June 23, 2016
By Pitta Giblin & Baione LLP
So far, 2016 has been a very productive year for administrators and staff of the September 11th Victim Compensation Fund (“VCF”), the federal program that provides financial compensation to first responders, area workers, residents, and other survivors suffering from illnesses caused by 9/11 toxins exposure.
Since the James Zadroga 9/11 Health and Compensation Act was reauthorized on December 18, 2016, the VCF has announced payments of over $1.52 billion to claimants as of June 16 and authorization of full payments to 8,930 claimants as of June 12. Pitta Giblin & Baione LLP applauds the VCF for these remarkable accomplishments that have helped countless lives affected by 9/11-related illnesses.
The VCF has also been hard at work to interpret and implement changes made by the reauthorized Zadroga Act. The reauthorized Zadroga Act required the VCF to publish new rules by June 15, 2016 and to provide a 30-day period for public comments. The VCF has met this
deadline and the new rules are now available for comment. While most VCF processes and procedures remain the same, the labor community should be aware of the following key changes:
- The deadline to file a claim is now December 18, 2020. This is the new date by which all paperwork must be completed to receive compensation.
- $4.6B will become immediately available in October 2016, and payments will be issued in full as each claim is finalized.
- All registration deadlines remain intact. This is the date by which claimants must register for the VCF. Generally, this deadline is two years from the date of diagnosis or death related to 9/11-conditions.
- There are now caps on the total amount of pain and suffering damages for cancer ($250,000) and non-cancer conditions ($90,000). These caps only apply per condition and no cap exists on the total amount of pain and suffering caused by multiple conditions.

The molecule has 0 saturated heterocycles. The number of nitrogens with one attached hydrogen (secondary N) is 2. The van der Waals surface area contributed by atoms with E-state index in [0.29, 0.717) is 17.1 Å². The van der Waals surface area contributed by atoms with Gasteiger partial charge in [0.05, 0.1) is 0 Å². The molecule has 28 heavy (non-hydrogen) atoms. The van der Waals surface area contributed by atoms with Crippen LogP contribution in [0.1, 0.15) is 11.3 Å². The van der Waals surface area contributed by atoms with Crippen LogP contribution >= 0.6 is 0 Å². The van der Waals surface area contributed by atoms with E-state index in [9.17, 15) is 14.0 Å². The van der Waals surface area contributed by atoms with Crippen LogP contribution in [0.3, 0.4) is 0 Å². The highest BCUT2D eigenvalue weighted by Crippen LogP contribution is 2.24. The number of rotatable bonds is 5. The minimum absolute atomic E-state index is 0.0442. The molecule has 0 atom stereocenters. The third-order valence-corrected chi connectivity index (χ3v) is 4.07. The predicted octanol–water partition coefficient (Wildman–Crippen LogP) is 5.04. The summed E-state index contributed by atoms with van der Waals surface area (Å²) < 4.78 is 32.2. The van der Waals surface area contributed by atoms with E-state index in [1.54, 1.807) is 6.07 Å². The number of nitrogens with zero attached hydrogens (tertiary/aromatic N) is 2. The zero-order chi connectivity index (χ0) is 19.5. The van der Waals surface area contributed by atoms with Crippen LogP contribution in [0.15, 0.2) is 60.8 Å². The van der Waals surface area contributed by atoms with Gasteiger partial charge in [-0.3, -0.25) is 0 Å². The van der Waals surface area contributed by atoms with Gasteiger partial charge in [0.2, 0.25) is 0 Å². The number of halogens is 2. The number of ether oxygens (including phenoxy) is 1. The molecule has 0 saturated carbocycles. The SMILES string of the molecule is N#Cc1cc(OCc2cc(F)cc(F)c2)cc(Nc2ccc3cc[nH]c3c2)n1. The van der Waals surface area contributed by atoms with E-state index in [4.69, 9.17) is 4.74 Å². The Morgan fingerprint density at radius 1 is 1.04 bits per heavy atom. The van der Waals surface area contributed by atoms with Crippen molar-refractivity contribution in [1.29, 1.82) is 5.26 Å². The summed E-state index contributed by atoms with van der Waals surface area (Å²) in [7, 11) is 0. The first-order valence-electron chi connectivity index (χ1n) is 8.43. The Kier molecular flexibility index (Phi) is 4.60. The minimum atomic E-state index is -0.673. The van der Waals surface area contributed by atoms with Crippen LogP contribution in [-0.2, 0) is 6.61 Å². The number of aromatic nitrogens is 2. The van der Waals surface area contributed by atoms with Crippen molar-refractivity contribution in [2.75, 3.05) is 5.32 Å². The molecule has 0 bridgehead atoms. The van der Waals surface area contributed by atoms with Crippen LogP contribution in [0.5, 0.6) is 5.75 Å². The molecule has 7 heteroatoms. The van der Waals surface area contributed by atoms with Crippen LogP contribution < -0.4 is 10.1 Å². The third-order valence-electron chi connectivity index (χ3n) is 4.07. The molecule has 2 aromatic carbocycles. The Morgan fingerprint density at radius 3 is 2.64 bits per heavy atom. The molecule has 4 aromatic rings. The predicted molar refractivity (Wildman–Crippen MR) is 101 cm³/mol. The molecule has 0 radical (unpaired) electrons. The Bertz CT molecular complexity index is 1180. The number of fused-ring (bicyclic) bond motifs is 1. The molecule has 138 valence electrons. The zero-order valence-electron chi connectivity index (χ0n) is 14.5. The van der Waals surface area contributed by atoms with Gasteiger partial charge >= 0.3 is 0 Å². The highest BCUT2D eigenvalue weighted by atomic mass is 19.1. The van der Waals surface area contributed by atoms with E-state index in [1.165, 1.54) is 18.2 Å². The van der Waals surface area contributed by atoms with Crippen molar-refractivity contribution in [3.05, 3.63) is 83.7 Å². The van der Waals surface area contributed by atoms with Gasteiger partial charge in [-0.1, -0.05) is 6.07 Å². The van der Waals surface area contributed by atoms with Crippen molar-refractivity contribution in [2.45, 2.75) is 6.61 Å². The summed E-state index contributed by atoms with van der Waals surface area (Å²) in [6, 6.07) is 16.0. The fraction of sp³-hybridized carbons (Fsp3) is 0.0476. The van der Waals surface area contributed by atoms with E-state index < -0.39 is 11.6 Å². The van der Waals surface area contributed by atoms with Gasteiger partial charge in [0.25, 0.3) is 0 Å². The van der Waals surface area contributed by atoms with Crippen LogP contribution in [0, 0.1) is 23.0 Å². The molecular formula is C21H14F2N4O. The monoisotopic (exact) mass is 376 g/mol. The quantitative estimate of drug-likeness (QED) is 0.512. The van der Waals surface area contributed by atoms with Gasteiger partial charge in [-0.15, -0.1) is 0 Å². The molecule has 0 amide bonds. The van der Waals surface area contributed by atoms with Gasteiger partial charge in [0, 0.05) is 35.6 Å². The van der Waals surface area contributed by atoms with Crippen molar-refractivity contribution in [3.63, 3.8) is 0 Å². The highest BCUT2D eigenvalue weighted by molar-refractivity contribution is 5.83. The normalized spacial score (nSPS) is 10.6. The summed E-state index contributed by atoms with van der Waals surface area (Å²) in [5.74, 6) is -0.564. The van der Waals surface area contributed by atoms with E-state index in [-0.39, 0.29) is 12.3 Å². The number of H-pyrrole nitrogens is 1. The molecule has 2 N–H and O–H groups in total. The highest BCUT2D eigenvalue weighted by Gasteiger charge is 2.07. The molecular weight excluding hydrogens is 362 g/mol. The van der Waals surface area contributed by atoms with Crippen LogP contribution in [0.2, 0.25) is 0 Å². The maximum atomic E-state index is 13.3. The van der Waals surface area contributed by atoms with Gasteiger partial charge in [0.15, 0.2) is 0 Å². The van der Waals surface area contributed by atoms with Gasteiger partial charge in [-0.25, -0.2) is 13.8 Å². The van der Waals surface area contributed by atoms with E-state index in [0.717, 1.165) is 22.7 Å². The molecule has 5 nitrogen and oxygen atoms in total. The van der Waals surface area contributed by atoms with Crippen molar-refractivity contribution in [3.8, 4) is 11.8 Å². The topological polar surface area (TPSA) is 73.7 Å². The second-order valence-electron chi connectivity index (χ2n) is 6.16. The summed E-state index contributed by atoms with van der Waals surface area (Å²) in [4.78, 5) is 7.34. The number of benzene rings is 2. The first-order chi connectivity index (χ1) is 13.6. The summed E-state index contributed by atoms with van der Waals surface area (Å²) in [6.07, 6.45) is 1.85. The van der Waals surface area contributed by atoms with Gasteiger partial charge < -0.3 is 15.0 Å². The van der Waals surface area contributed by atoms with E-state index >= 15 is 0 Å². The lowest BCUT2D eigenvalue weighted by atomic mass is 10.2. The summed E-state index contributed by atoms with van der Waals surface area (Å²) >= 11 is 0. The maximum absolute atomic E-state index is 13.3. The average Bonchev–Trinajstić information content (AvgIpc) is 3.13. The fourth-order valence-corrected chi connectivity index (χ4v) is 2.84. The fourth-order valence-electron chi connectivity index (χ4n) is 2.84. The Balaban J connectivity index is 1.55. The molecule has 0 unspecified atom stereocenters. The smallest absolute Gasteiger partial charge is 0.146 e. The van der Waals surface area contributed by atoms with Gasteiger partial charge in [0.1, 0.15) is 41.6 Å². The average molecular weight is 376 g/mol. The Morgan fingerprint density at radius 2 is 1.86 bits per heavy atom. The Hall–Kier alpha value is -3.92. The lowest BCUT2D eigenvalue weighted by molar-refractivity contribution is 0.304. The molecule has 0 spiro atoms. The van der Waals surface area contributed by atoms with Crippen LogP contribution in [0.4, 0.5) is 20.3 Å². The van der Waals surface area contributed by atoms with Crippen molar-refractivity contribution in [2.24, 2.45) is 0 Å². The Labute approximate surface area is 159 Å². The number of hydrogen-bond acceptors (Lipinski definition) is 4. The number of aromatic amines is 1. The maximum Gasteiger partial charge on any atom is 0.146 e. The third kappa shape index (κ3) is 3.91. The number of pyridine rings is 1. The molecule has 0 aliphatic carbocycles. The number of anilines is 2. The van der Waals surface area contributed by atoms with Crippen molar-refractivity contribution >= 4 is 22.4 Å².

- When calculating economic losses for disabled or deceased individuals, there is now a $200,000 cap on annual earnings. For example, if an individual’s annual income was $300,000 and a 9/11-related condition causes total permanent disability, they are only eligible to recover $200,000 per year.
- Individuals suffering from the most debilitating physical conditions must be prioritized, meaning those with less severe conditions will likely receive lower awards than they would have prior to the reauthorization.
- Previously, submission of full federal and state tax returns was required for all claims. Now, tax returns are only required when deemed necessary by the VCF.
- In the past, $10,000 was awarded to claimants whose offsets (money granted from other sources for the same condition, such as disability payments) were greater than the loss determined by the VCF. Such individuals will no longer will no longer receive an award.
- Reimbursement for future medical expenses has been removed from the program since the World Trade Center Health Program (WTCHP), a network of clinics that provides free monitoring and treatment, has been extended to 2090.
With regard to the new regulations, VCF Special Master Sheila Birnbaum commented “It has taken a tremendous amount of work to update the regulations to reflect the reauthorization law and to redesign the claim form to make it easier to use, while at the same time continuing
to implement the other changes required by the reauthorization. I encourage claimants to review the new sample claim form and begin gathering the relevant information and documents so they are prepared to submit their claim when the form becomes available online and in hard copy at the end of July. I realize no amount of money can alleviate the losses suffered on Sept. 11, 2001, but the 9-11 community is one of great resilience, and the men and women who are working so hard to process VCF claims are proud and privileged to work with all of you.”